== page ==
It's Time for a Recovery Lab: How Leaders Can Help Their Teams Process the Pandemic

Because we are typically in survival mode during a traumatic event, it's difficult to engage in the healing process while it's still occurring. All of this piles up to "big fatigue." Now is the time to start the "big healing."

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It's one thing to physically endure a long-term stressor, and an entirely different experience to endure a long-term mental-emotional-social stressor such as we have through the last few years. As we move through this next phase of the pandemic, we will likely continue to feel varying levels of fatigue.

Continued fatigue is a typical symptom of prolonged stress. However, after two years of straining through the pandemic, social unrest and now the anxieties of war, we are well past the flight-or-fight mode, which is designed to give us strength and energy. Rather, what we are now experiencing is a sense of depletion. Some may even feel as if they are on the verge of exhaustion.

The trouble is what you might call a "slow burn." It's the gradual compounding effects of a long-term strain, coupled with a growing number of daily, small stressors that we don't even necessarily recognize. We've become so tired, we may not even know we're tired. It continues to compound, but we just keep going until one day we're forced to ask ourselves, "why am I so tired?" At that point, we're not just tired, we're exhausted.

In addition to the length of time we've been experiencing this strain, we have not had the proper time to process what's happened to us or "deal and heal." Finding (or making) the time for reflection, interpretation and learning is necessary for deep renewal. Because we are typically in survival mode during a traumatic event, it's difficult to engage in the healing process while it's still occurring. All of this piles up to "big fatigue."

Every employee at work is feeling some level of fatigue and when you put them all together, you've got an entire generalized "workforce fatigue." That can mean lost productivity, sub-par performance, increased errors, higher risk injury rates, decreased collaboration and innovation and more. Now is the time to start the healing process or what I like to call the "big renewal."

As a leader in your organization or for your team, your focus needs to be first on your personal renewal, and then the recovery and renewal of your people. If you don't focus on yourself initially, you and your business can suffer. We know that the pandemic has been hard on leaders and the skills to lead through the pandemic are not the same ones we need to lead out of it. So, it's time to renew and get ready to grow.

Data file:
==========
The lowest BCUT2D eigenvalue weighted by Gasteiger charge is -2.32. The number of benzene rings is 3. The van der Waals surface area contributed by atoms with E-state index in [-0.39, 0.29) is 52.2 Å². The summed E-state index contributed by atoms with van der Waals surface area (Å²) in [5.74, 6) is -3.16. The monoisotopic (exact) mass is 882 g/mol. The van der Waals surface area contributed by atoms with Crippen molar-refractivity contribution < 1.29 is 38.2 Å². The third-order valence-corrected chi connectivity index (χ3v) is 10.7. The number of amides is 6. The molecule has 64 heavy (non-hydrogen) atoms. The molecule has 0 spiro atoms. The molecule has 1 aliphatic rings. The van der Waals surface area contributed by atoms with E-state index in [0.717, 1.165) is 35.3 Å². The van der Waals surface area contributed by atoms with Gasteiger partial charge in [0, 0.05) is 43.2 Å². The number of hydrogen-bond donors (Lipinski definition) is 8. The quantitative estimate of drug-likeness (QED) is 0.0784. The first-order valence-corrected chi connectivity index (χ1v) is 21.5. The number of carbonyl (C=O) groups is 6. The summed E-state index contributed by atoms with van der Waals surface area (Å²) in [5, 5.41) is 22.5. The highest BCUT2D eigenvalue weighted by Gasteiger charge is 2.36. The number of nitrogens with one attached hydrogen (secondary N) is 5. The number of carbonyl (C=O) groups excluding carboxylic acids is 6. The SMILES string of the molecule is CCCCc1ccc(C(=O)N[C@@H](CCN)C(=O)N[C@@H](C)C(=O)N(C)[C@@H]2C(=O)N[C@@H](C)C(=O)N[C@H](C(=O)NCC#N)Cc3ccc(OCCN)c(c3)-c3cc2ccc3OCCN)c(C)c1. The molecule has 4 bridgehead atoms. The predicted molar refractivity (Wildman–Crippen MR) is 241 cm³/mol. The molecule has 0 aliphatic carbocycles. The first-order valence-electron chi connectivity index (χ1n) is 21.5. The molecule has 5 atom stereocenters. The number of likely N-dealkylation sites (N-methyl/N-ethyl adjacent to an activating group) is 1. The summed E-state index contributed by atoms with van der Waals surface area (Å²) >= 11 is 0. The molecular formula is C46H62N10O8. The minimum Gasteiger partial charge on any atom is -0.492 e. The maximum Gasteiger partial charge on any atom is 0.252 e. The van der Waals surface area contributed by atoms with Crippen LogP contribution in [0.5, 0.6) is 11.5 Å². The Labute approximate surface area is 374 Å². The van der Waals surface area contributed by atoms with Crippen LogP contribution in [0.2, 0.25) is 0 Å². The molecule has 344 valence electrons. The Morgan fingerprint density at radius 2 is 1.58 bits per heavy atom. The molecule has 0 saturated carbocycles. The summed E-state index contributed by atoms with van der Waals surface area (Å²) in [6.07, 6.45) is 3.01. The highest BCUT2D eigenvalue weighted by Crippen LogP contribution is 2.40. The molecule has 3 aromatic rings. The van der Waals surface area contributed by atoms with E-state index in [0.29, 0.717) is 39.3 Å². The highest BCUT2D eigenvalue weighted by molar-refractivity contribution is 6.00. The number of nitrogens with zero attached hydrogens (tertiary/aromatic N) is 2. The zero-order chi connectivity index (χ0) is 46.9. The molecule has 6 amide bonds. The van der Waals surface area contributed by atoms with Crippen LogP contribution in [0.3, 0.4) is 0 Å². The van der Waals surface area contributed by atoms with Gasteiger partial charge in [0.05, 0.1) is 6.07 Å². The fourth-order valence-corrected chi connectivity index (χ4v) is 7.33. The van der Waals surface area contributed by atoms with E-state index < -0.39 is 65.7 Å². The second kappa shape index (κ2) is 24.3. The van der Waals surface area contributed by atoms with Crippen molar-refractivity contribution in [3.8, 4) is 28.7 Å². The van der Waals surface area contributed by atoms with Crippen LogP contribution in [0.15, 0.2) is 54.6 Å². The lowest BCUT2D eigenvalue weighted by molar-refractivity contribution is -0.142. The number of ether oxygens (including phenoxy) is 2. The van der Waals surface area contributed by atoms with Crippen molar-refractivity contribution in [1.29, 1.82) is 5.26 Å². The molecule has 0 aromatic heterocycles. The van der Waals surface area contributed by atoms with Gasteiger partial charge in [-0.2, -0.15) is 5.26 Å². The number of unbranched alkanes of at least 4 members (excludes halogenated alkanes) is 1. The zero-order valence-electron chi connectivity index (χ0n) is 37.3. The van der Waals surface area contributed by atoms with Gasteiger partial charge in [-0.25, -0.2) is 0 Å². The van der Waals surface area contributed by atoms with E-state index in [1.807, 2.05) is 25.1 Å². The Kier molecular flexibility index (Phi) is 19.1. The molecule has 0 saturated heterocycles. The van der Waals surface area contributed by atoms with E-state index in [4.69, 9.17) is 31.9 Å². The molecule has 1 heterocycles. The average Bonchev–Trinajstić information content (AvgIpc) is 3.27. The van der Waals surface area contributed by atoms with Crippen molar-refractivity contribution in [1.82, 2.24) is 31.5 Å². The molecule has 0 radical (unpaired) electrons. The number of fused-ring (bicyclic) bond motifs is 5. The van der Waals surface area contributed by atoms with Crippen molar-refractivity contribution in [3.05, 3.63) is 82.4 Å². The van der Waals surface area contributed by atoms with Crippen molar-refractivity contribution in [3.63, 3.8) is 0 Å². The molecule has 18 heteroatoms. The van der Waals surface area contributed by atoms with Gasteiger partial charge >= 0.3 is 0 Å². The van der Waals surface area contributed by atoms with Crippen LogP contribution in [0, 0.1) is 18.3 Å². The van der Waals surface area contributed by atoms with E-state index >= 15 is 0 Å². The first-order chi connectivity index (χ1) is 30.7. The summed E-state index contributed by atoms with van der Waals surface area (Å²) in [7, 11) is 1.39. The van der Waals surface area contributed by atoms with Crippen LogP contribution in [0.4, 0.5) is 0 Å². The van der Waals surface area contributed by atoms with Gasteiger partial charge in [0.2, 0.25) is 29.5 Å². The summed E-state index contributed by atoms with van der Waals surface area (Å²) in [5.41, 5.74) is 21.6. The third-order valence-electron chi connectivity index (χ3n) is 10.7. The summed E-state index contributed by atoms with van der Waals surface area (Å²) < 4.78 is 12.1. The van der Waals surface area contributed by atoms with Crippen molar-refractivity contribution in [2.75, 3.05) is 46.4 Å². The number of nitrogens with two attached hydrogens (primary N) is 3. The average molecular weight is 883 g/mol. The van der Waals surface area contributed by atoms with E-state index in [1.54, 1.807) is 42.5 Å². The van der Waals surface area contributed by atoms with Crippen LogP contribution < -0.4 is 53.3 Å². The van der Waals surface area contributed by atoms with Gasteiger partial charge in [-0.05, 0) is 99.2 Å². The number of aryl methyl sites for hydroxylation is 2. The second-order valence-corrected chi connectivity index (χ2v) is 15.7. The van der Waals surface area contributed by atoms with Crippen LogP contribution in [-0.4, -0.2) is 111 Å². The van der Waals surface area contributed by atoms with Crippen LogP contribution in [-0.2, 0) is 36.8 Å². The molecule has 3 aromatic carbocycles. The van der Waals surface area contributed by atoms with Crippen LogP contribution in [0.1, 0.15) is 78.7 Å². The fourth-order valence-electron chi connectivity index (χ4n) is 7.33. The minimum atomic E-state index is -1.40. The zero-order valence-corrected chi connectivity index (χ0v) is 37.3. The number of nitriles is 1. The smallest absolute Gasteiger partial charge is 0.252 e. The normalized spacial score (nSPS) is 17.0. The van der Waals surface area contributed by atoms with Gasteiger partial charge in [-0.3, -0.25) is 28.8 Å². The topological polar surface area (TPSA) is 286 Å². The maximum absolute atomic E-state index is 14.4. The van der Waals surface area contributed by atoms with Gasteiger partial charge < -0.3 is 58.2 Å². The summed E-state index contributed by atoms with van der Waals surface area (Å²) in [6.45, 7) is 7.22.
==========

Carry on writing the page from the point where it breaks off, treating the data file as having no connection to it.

The energy of your organization starts with your energy. In the words of Stephen Covey, it's time to "sharpen the saw." The iconic author of the still best-selling book The 7 Habits of Highly Effective People shared this message for good reason. You must create space to renew your mental, emotional, physical and purpose well-being. These sources of energy are what fuel your leadership and influence the performance of your business and teams.

• Mental Energy: Having mindfulness and the judgment to focus on what matters most

• Emotional Energy: Constructive, healthy relationships that foster connection, trust and belonging, and the ability to produce positive thoughts and feelings

• Physical Energy: Stamina, agility, vitality, alertness and recovery to maximize energy capacity

• Purpose Energy: Integrity of decision-making and priority-setting by identifying and clarifying your personal values, purpose and mission

Where do you start? Start with the simple things. Get your exercise, prioritize sleep, drink a lot of water, eat more vegetables, practice gratitude and spirituality. These will synergistically support your overall energy. Then, go deep. Identify your personal "why" and determine the core values you operate from as a person and a leader. Take some time to journal and talk with close friends and family about what you have learned and how you have grown through the past two years. Consider the support of a mental health or well-being professional to further process your emotions and move through any trauma.

Now, on to your team. Help them be successful by investing in their energy through a workplace culture that refills and fuels people. To do this, here are some key questions to explore:

1. How can you consistently communicate the heart-set purpose of your business through storytelling?

2. How can you help your people know and understand their personal why and how it aligns to that of the organization?

3. How can you normalize the practice of micro-recoveries during the day?

4. How can you monitor vacation time and encourage the expectation that it's taken regularly?

5. How can you manage the pressure-performance curve in your people and teams?

6. How do you build more movement into sedentary jobs? And build time for stretching and recovery into labor-intense jobs?

7. How can you help leaders understand employee well-being as a primary factor for business performance?

8. What are some ways leaders can advocate for employee well-being and team health?

9. How can you create an environment where people can socialize and celebrate?

10. Lastly, how can you provide an opportunity for employees to process the trauma of the last few years in a safe and effective way?

There's a time and place for everything. Right now, it's time to engage your team through a recovery lab process to properly heal and renew from the past few years. It's time to put employee well-being at the center of your business strategy to align human and business needs that make an impact.

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